Kingpin's Guide to Moving & Living in Dubai
Located in the Middle East, the UAE was formed in 1971 by the then ‘Trucial States’ after their independence from Britain. Dubai is one of the seven emirates that make up the United Arab Emirates (UAE). Its initial wealth was a result of their oil industry, but since then it has successfully diversified its economy. Today, Dubai has multiple strands supporting its fiscal strength, including, tourism, real estate, financial services, health and education.
Dubai has become a popular choice for relocation for a number of key reasons; the booming economy and diverse lifestyle are the two mostly referred to as key drivers for that. Dubai has a booming economy where there is an abundance of employment prospects.
With a multi-cultural and diverse population, Dubai is a hub of bustling activity and cultural flavour. Dubai is particularly attractive for Western Expats who benefit from a largely excellent climate, wonderful leisure facilities, a relatively laid-back pace of life as well as good education and healthcare standards.
To live in Dubai, all expats require a visa. You need to have a residency visa in place in order to secure everything in Dubai - from a bank account to a long-term rental agreement.
Most expats have an employer-sponsored visa that allows them to obtain a residency visa and sponsor their family to move to Dubai with them. If you plan to follow this route, then you need to find work in Dubai first, and then your employer will be able to assist with your application and sponsor your work permit. To date, Dubai has not put a cap on the number of years an expat can remain living and working in Dubai.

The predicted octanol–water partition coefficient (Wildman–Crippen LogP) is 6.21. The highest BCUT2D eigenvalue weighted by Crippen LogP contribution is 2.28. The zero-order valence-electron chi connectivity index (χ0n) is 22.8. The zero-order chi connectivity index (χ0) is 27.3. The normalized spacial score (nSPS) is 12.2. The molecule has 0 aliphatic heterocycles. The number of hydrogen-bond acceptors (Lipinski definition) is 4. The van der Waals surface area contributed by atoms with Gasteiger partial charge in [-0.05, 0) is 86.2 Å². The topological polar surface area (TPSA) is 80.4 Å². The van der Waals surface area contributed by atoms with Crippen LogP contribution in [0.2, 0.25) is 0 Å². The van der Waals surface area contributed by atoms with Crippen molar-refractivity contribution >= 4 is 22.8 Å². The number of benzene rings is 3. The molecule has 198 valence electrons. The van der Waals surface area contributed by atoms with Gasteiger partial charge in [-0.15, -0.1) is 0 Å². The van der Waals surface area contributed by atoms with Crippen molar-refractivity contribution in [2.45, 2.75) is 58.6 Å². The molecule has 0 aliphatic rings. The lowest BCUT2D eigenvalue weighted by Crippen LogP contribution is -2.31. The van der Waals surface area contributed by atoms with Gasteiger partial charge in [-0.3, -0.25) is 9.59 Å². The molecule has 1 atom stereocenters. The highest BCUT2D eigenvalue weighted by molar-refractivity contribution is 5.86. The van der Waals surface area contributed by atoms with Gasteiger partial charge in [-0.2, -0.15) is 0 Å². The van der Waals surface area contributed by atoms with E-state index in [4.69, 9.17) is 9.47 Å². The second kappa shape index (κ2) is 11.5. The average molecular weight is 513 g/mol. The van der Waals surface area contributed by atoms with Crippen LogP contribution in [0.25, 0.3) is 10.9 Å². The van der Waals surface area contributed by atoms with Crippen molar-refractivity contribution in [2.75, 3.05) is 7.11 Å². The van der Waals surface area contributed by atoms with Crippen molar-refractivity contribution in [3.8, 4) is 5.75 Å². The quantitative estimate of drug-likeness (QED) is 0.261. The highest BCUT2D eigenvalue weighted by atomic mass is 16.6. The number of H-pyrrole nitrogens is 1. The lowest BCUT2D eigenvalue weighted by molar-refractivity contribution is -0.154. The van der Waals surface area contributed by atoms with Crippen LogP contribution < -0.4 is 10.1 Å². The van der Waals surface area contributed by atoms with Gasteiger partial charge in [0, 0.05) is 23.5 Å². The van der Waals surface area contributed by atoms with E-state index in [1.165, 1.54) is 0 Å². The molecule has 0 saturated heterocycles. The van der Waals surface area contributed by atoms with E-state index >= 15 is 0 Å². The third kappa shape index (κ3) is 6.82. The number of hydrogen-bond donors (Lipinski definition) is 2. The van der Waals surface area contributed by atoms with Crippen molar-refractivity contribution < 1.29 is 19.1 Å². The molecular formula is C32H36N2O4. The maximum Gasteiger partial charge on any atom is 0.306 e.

More information regarding work and employment visas can be found here:
If you’re thinking about buying property in Dubai in order to obtain a residence visa, think again. Whilst permanent residency was once offered as an incentive to invest in Dubai real estate, the rules have since tightened up. If you were to go ahead with this method the only visa you would be entitled to would be a six-month multi-entry visa. As a result, the best method of obtaining residency visa is via the employment visa as mentioned above, which is available for three years and is renewable.
More information on residency visas can be found at:
As mentioned above, once you have your residency permit, you can sponsor your family to live in Dubai with you. Each sponsored individual will also have to undergo a health check.
The first thing you need to know about securing rental accommodation in Dubai is that some expats have accommodation allowances as part of their contract’s remuneration terms. This may include a certain amount being paid towards rent each month or having your agency fees covered when looking for a place to live for example. These fees are usually 5% of the annual rental fee of the chosen property.
Real Estate Regulatory Agency (RERA) is the land department of Dubai, and if you want any sort of peace of mind when signing a tenancy agreement you need to use a RERA registered agent.
As stated earlier, a residency visa is necessary in order to secure a long-term rental agreement. This is why newly arrived expats often live in short-term serviced apartments or hotels to start with.
Documents Required for Lease
You may start looking for a property if your residency visa is being processed and you have a letter from your employers stating this fact. To sign a lease, you will require the following documents: